Because of the book of Acts, our practice here in our house churches has been to see church planting happening in the context of men and women turning to Christ. This is the reason church planting is needed–churches are birthed where people are born again. Any other type of church planting is just moving existing Christians from one meeting to a new one. We don’t plant churches for new believers to come to. We lead people to Jesus and start churches when they do. When new churches are started, we follow the methods of discipleship and church formation we find in the book: We teach them to devote themselves to the Gospel, to fellowship together, to eat together, and to pray. We don’t always set up elders immediately for every church, but we do believe shared eldership is necessary. We try to maintain a healthy balance between serving the body and proclaiming the Gospel. Though we’re not great at it yet, we have a high value for continuing to move and plant new churches, believing that the harvest is plentiful and we need more laborers. If the moving the Gospel is the priority of the church, how we start churches should be impacted by that priority.
These are just a few of the ways Acts has impacted how we live out our lives on mission. I could write for days about how Acts has informed what we do. But what about you? How has Acts impacted how you do what you do?
Recently I’ve been writing about the book of Acts and Christianity’s tendency to treat it like a history book and not a roadmap. A brother stopped by and asked a great question: How has the book of Acts informed how you live your life? It’s a really important question because we can spend so much time talking about the book but not really living out what it’s instructing us. So in no particular order, here are some ways the book of Acts has informed my life and practice.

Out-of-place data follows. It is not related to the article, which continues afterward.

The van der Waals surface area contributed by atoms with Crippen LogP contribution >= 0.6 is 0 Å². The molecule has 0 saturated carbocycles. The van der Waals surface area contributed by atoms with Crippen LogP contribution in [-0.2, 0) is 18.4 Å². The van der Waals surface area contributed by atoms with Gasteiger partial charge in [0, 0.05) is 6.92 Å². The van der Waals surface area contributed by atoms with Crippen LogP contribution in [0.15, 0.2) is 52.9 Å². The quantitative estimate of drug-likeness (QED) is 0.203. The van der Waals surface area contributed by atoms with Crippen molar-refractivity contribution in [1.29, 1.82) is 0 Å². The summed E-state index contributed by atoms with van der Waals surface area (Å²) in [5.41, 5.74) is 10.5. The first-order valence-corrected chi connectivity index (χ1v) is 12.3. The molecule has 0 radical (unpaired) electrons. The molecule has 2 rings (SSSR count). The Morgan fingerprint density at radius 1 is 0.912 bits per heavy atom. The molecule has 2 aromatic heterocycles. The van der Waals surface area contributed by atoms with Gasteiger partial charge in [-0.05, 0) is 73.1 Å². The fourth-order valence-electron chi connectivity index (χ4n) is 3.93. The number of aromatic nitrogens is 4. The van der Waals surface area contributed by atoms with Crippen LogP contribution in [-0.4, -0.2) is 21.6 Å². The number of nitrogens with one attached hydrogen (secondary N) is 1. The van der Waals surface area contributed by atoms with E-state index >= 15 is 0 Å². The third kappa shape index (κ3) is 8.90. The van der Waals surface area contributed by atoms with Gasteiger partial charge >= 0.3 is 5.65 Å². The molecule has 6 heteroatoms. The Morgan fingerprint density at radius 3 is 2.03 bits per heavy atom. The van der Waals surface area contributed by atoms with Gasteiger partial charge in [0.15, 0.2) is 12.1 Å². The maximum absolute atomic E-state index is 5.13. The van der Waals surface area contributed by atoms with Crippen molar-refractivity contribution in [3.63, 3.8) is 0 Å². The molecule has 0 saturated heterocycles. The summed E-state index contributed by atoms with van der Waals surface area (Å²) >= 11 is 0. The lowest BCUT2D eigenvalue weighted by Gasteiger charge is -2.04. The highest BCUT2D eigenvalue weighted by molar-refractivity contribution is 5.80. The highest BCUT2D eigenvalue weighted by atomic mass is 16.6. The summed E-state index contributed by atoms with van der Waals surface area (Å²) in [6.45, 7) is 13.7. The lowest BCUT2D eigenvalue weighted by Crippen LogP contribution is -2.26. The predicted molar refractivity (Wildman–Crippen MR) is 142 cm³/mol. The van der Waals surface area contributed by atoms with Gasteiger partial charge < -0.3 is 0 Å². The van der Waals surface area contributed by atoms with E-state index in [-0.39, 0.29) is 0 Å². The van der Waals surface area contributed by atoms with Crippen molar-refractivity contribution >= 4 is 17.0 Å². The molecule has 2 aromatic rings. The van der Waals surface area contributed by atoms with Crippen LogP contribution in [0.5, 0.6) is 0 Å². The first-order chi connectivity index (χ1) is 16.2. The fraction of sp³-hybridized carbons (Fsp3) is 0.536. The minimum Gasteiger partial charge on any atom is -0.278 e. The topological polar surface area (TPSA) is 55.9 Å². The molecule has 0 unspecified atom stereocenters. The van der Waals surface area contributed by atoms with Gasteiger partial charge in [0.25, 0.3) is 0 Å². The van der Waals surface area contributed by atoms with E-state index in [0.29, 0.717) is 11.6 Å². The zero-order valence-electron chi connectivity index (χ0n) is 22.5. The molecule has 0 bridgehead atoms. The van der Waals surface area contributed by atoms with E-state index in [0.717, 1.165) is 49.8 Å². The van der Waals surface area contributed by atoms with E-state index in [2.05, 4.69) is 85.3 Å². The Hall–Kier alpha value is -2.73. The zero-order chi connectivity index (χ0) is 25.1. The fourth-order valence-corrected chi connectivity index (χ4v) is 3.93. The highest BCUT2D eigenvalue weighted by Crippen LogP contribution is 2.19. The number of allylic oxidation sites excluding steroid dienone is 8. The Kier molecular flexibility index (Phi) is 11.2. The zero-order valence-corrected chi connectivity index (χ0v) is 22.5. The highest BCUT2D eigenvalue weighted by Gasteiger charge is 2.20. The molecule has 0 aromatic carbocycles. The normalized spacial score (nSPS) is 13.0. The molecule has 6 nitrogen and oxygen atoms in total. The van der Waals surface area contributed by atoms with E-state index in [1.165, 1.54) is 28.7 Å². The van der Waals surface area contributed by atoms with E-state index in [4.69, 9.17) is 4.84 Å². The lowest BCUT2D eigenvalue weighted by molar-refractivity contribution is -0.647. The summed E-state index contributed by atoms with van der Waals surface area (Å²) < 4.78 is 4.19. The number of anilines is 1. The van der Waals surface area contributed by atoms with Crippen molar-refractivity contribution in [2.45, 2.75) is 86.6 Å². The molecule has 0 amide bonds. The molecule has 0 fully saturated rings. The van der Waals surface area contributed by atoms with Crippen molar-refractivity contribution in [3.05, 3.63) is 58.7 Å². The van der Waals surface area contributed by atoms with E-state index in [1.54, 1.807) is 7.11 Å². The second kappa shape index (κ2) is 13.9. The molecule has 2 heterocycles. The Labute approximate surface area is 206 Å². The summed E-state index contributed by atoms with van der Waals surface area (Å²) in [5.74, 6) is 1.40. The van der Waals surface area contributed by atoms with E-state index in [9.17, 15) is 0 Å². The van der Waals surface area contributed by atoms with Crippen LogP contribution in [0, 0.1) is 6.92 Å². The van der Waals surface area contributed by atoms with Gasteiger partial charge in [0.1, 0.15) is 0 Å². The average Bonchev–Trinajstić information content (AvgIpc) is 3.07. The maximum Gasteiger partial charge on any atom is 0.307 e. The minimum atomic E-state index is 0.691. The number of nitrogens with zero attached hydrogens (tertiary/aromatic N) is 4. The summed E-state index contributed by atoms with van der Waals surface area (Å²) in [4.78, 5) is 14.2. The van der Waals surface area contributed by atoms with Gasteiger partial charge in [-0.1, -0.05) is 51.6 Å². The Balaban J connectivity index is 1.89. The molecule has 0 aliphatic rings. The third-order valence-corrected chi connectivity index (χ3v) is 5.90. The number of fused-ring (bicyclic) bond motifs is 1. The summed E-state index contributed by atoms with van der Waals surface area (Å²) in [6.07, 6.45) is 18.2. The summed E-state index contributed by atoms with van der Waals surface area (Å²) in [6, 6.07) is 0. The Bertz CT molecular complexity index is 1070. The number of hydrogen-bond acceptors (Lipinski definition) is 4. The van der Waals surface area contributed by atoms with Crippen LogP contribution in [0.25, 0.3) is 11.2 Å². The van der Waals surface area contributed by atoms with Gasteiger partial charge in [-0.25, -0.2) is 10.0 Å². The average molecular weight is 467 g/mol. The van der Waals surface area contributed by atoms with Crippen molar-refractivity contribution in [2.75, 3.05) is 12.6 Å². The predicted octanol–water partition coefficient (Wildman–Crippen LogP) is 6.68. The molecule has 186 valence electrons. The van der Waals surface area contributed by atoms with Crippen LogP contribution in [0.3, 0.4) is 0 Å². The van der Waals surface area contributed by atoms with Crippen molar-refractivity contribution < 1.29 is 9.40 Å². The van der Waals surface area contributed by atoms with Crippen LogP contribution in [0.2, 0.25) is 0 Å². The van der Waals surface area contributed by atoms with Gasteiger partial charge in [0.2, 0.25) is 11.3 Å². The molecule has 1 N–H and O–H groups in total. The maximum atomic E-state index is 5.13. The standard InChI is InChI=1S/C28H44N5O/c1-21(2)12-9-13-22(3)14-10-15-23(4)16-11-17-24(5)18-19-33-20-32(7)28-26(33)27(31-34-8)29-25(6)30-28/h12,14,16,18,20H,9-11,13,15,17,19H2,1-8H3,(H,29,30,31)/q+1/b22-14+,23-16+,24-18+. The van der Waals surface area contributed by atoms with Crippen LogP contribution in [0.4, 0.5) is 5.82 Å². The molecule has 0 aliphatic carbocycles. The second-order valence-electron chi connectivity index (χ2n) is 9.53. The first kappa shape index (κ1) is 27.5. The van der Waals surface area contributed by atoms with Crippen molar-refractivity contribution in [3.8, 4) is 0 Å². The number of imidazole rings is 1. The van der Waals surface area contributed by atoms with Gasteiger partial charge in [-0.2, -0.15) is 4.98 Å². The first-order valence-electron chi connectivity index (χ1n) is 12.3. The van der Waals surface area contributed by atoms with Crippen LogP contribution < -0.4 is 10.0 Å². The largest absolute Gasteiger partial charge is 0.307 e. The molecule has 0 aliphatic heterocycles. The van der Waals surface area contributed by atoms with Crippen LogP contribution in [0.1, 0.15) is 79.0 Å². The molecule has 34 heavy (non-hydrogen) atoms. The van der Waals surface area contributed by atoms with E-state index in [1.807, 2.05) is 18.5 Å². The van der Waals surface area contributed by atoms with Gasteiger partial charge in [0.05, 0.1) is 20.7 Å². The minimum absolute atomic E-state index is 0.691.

Miracles Didn’t End with Jesus or the Apostles- This is an easy one to understand. Miracles and the gifts of the Holy Spirit are found on nearly every page of this book. In fact, the more I read it, the more stunned I am that the supernatural ministry of Jesus was really continued in the Early Church instead of ending with Jesus. Now most people are okay with believing that the apostles did miracles, but we see all throughout Acts that other people did them as well. Stephen, Phillip, Ananias, and Agabus are all non-apostolic figures who where powerfully moved upon by the Holy Spirit. Some of the people who the Holy Spirit moved through were so ordinary, we don’t even know their names. Peter’s promise at the beginning of the book of Acts is as true today as it was then: “This promise is to you, to your children, and to those far away—all who have been called by the Lord our God.”
For me, seeing the continued activity of the Holy Spirit working in the life of the church and for the expansion of the Gospel constantly pushes me to believe God wants to do more miraculous things through me. God will still heal, deliver, and speak into situations in order to encourage the church and point the lost towards Christ. I’ve seen these things happen with my eyes, but Acts always forces me to believe for them to be a reality in my own life.